(STL.News) – In the midst of the COVID-19 crisis, our country is now dealing with the traumatic aftermath of the brutal killing of George Floyd. That fatal encounter with police in Minneapolis was a horrifying incident that understandably caused outrage, sadness and pain. An untold number of people across the United States have taken to the streets to engage in peaceful protests, demand justice for Mr. Floyd and others who have died violently at the hands of law enforcement, and call for systemic change. As the U.S. Attorney sworn to uphold the constitutional rights of all 20 million residents of this district, I fully support the First Amendment rights of protestors to express these sentiments peacefully.
As we mourn with Mr. Floyd’s family and look forward to the day when justice is done, we send words of encouragement to the local Minnesota prosecutors who are pursuing the case and to our Justice Department colleagues investigating potential violations of federal civil rights law.
The killing of Mr. Floyd has brought to the fore painful memories of mistreatment, recent and historical, of the African American community by law enforcement and others. These memories are especially raw in Los Angeles, which has a very difficult history of police-community tensions that have erupted into violence.
The U.S. Attorney’s Office in Los Angeles has a long and proud history of fighting to protect civil rights and of aggressively pursuing allegations of misconduct by law enforcement. Over the years, we have convicted a string of corrupt law enforcement officials, including those who engaged in excessive force. This office played the lead role in the convictions of police officers who beat Rodney King. We convicted former Orange County Sheriff Mike Corona on corruption charges. We convicted 22 members of the Los Angeles Sheriff’s Department, including Sheriff Lee Baca, who engaged in civil rights abuses or obstruction of justice. We continue to enforce a consent decree that has led to significant reforms at the L.A. County jails. And we are working with the Los Angeles Sheriff’s Department to implement reforms to its policing of the Antelope Valley.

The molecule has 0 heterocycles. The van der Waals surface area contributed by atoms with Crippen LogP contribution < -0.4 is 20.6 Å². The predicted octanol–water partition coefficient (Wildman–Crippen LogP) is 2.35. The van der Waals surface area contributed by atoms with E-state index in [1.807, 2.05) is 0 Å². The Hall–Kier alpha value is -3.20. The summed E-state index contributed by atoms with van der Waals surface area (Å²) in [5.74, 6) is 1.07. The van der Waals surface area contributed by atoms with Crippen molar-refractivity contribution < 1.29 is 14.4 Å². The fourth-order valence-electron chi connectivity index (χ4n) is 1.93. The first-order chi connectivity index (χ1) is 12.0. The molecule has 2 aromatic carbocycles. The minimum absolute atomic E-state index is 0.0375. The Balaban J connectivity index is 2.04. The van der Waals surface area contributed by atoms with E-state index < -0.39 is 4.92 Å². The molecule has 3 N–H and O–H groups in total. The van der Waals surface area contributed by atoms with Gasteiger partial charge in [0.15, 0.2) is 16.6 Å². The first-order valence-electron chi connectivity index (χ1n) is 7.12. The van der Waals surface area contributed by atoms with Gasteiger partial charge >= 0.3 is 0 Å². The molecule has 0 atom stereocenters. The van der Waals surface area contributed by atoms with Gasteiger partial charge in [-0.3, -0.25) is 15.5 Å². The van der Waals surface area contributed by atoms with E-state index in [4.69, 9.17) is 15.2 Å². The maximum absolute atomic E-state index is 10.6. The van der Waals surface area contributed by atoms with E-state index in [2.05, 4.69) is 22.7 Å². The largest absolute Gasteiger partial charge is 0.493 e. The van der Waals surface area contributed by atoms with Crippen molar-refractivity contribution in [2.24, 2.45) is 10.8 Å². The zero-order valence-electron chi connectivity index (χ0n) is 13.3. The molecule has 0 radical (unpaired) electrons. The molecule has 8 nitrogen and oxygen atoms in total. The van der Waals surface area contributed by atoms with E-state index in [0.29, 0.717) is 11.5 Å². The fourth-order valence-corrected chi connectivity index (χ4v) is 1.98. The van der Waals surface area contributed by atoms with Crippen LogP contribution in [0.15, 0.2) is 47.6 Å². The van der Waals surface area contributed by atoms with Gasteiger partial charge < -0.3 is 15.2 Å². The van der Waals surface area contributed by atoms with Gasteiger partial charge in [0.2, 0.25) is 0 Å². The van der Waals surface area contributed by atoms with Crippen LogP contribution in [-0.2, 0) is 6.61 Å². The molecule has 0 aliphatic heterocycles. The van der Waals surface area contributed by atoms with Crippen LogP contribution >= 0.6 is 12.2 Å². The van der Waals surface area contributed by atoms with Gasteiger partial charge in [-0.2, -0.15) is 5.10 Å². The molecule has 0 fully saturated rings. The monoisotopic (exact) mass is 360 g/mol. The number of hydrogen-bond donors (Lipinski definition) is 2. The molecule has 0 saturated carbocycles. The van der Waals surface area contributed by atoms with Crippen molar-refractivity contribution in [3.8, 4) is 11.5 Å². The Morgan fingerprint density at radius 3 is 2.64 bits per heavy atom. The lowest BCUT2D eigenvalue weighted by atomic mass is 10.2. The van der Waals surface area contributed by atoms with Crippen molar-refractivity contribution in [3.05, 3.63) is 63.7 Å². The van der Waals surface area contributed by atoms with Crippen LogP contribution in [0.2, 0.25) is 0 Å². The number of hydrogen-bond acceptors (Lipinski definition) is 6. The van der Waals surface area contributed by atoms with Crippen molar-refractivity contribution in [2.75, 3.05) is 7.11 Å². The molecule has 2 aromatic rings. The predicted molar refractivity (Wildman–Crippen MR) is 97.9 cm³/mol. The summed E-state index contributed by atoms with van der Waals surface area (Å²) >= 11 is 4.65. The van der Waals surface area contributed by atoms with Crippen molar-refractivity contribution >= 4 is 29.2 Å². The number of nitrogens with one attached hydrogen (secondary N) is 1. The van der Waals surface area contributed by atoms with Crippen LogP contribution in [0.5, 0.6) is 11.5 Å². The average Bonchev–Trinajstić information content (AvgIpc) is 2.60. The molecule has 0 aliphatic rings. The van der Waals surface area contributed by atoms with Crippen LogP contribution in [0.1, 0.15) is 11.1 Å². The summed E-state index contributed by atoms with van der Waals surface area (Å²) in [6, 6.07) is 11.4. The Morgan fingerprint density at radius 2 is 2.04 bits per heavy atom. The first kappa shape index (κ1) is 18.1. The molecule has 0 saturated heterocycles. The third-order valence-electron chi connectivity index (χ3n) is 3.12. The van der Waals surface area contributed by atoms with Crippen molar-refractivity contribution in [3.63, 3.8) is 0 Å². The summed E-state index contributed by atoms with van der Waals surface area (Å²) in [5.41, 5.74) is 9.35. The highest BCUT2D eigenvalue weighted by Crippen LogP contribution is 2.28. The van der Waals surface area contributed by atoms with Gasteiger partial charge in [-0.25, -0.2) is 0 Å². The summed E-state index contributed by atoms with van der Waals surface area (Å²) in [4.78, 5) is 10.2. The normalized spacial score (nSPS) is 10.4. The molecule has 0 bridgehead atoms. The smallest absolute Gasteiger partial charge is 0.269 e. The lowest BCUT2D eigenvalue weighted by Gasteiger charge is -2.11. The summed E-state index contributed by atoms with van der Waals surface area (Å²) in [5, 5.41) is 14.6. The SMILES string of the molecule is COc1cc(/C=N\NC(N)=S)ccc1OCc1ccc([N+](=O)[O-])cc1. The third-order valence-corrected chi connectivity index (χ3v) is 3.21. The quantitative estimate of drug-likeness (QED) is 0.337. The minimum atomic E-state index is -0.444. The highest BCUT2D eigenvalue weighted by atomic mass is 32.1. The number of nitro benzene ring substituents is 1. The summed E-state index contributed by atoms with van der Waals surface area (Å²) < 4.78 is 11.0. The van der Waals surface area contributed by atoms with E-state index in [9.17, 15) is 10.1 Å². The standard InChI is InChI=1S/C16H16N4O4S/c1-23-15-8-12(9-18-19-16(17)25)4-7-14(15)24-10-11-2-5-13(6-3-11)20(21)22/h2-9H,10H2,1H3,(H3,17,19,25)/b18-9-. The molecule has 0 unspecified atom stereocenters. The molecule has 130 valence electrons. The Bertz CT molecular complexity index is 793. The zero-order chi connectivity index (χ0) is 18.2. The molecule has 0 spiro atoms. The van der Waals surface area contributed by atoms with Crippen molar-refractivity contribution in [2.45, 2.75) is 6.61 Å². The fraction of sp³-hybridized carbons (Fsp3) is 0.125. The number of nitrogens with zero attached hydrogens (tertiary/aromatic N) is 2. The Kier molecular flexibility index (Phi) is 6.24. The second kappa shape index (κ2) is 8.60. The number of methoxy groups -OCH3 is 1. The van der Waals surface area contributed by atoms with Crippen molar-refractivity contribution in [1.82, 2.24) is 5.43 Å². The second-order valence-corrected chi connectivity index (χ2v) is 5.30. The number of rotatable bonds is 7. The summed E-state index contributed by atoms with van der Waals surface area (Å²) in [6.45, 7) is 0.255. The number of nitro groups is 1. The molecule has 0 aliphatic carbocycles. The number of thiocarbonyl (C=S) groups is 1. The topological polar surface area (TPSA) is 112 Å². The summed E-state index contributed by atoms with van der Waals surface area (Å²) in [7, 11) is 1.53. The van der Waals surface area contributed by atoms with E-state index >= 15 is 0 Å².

We will never shy away from confronting crimes committed by law enforcement officers. These are among the most difficult cases to prosecute, but we bring these important cases in pursuit of justice for the victims and to send a clear message that police misconduct and civil rights violations cannot be tolerated in a society based on laws.
As United States Attorney, it is my job to ensure that federal laws are enforced without fear or favor, regardless of the identity of the perpetrator. That includes cases against law enforcement officers who violate the trust we place in them, as there is no greater betrayal of that trust than when a citizen is killed by the unlawful actions of those sworn to protect and serve. Being a police officer is one of the most difficult jobs in America. It requires dedication to duty, courage and self-sacrifice. The few who cross the line tarnish the badge for the overwhelming majority of good and decent officers who work tirelessly to protect us.
The United States Attorney’s Office will continue its mission of protecting the public from violence and lawlessness. In doing so, we remain steadfast in our commitment to assisting our law enforcement partners to adopt and employ best policing practices, and to working with our community partners for the fair administration of justice. Together, we must use this moment to reaffirm our guiding principles and ensure equal justice for all.